Archive for September, 2005
Mike just keeps the questions coming (great stuff!):
It has been suggested by Sony that one of the advantages of being able to use 2 televisions with the PS3 is that, when playing a game that allows for 2 people like, deathmatch, each player could have their own screen. With that said, do you think since the PS3 allows for 7 players that, more than 2 screen might be able to be linked together for 2+ player deathmatch, etc. And what connects on the PS3 allow for a dual television setup?
The PS3 has two HDMI outputs and a multi-out output. Sony has said that the two HDMI outputs could be used to drive two displays. They have given no indication at all of supporting any more than two screens. Even if the hardware was physically capable of this (given that there’s also the multi-out that you could use) it’s doubtfull that the RSX would support more than two framebuffers. Even when the PS3 was doing all the heavy lifting in the London demo, it had to write the final results to the framebuffer. And if the graphics card doesn’t support more than two, plus the associated video-out circuitry, then you won’t get more than two screens.
Someone (codenamed ‘Han Solo’, so you know it’s gotta be good, right?) claims to have the inside scoop on the Revolution’s specs. Here they are:
- CPU: 1 IBM Custom PowerPC 2.5 GHz
- GPU: ATI Custom based RN520 core, running at 600MHz, HD support still undecided, though this GPU is physically capable of it
- 512 MB of RAM
- PPU chip (Physical Processing Chip) with 32MB of RAM
- Sound chip with DD5.1 and DTS7.1 support
Supposedly the CPU will lag a little behind the PS3’s Cell and the GPU will be ahead. Of course, a large part of this is pure speculation.
The thing that caught my eye was the PPU. Is this anything like the AGEIA stuff whose library Sony has licensed?
This is really quite interesting. Everyone always assumed that since Nintendo was being so quiet about its system and not talking up the specs, that it would be behind the other two consoles. If these specs are close to accurate, then the Revolution won’t be giving up anything to its two competitors.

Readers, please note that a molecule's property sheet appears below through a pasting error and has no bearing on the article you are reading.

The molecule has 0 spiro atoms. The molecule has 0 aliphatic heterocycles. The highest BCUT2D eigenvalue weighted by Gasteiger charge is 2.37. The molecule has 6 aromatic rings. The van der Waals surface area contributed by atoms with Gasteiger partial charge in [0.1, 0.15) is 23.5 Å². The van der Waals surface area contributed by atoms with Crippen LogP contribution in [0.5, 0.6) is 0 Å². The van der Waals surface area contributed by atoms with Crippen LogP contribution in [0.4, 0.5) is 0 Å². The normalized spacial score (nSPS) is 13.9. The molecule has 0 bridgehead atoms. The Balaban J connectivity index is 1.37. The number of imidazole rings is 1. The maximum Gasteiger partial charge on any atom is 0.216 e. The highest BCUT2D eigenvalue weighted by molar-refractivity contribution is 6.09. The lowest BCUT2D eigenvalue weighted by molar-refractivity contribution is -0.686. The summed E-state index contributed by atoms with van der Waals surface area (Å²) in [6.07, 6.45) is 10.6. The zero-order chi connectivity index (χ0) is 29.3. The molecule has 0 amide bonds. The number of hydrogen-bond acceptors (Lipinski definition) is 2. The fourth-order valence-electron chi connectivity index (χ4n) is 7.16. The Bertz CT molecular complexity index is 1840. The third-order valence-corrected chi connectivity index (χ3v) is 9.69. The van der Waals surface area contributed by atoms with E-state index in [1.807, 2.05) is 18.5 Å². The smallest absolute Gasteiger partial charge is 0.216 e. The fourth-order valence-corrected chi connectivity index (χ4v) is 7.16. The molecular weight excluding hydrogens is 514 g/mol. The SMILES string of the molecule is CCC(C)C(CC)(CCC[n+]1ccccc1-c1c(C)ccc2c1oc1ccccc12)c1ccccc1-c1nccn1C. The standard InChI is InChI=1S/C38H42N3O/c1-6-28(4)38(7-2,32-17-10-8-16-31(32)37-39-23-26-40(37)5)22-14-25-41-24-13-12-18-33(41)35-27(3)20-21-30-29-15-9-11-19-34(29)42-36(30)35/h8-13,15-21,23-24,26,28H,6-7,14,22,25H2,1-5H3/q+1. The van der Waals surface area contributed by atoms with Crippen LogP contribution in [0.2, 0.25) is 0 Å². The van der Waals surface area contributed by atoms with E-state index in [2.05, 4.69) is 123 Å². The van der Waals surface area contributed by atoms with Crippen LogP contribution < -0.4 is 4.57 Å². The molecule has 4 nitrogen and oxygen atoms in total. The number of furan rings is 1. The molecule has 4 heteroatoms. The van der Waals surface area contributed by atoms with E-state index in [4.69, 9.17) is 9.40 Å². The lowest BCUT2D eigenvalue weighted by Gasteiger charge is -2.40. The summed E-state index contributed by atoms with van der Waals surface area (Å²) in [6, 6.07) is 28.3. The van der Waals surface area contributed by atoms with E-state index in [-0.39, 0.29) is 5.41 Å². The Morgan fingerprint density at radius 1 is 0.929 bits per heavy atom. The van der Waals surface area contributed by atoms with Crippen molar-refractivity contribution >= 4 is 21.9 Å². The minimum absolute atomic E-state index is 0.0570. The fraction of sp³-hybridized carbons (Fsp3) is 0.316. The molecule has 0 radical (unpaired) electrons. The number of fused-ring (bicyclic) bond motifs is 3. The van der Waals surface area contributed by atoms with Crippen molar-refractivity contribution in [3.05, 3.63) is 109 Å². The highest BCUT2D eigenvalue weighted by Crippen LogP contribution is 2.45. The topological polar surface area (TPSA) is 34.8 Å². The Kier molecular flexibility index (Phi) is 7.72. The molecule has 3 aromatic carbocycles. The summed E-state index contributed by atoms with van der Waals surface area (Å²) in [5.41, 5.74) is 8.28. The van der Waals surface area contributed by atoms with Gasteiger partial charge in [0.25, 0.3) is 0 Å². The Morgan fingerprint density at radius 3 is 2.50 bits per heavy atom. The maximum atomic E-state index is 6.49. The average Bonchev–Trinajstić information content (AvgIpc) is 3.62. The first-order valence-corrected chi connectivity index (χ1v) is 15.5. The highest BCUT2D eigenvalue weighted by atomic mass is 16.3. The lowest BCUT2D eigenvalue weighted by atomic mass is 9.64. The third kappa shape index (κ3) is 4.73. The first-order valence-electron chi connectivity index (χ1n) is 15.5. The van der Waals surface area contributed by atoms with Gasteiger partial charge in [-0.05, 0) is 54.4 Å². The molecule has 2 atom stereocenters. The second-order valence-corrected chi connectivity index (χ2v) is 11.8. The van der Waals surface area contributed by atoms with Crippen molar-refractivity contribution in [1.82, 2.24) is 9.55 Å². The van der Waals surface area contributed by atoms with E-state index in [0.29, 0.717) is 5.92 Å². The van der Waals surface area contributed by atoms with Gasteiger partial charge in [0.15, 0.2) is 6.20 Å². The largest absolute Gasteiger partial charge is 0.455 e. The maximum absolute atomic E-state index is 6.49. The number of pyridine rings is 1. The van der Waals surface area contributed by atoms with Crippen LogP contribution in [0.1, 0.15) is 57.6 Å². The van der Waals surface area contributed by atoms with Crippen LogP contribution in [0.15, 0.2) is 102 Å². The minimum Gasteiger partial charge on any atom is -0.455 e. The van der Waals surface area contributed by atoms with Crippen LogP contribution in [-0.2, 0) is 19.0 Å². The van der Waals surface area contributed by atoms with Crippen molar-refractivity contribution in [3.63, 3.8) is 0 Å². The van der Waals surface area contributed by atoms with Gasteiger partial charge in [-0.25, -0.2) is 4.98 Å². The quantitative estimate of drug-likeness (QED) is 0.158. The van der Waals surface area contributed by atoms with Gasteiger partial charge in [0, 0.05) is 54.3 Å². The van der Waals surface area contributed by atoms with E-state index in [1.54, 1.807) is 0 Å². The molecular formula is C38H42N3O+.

Mike has another question:
In regards to the “Multiple PS3’s Working Together” question; how is it that the cell processor can produce graphics, especially graphics that reach the level of the e3 05′ London demo? I thought that the cell processor only made large mathmatical calculations and nothing more. If the cell processor can act as a gpu in certain ways and work together with the nVidia gpu, then ps3 game graphics really will br amazing.
What is a GPU except a special-purpose processor? A GPU is basically a CPU but will special circuitry for doing 3D graphical things faster than a normal CPU would. A general-purpose CPU like the Cell is perfectly capable of rendering awesome 3D imagery. The faster it is, the better the imagery. And the Cell is fast. Also, it has 7 SPE’s. 3D images are easy to partition into pieces, which is great for a multi-core processor like the Cell.
Witness RenderMan and MentalRay. These two renderers (while not realtime) produce the best looking CG imagery in the industry today, and run on normal PC’s using the main CPU. Gelato by NVIDIA is similar, except it accelerates the rendering using NVIDIA hardware. So Gelato uses both the main CPU and the GPU. Many games use mostly the GPU, just feeding it data (though the CPU still needs to do some of the setup work). So if you want to create a 3D image, you can do it with a CPU alone, CPU and GPU together, or mostly the GPU. Photorealistic imagery is too compute-intensive to not use the CPU, and even then takes many minutes to render a frame.
However, if you’re willing to sacrifice Finding Nemo-type graphics to get realtime interactivity, you have options. You can use the CPU to render a scene, (mostly) the GPU to render a scene, or a combination thereof. It’s really up to the game developer what they want to do. It just so happens that the Cell is so powerful, it does a great job all by itself, even without that special 3D circuitry.
If you haven’t been living exclusively in the basement playing video games, you’ll know that Sony last week announced 10,000 layoffs and a bit of a corporate restructuring. How does this affect us PlayStation people? Not much, really.
Sony will continue to work towards making the PSP a huge success. Sony will continue to do all it can to bring the PS3 to market in a spectacular fashion. (Words mine.)
“Creating a seamless link between the device and the service is crucial,” said Mike McGuire, an analyst with Gartner Inc. “That’s what Apple has done, and that’s what Sony wants to do with the PSP. Consumers are nothing if not foragers of digital content. With the PSP, you can connect to the Internet, browse and download content other than games.”
“Given the fact that PS3 means much more than just video gaming, it’s going to be important to all their media studios,” said P.J. McNealy, an analyst at American Technology Research. “This comes at a time when all internal content — whether or not it’s music, movies or games — will be important to the PS3.”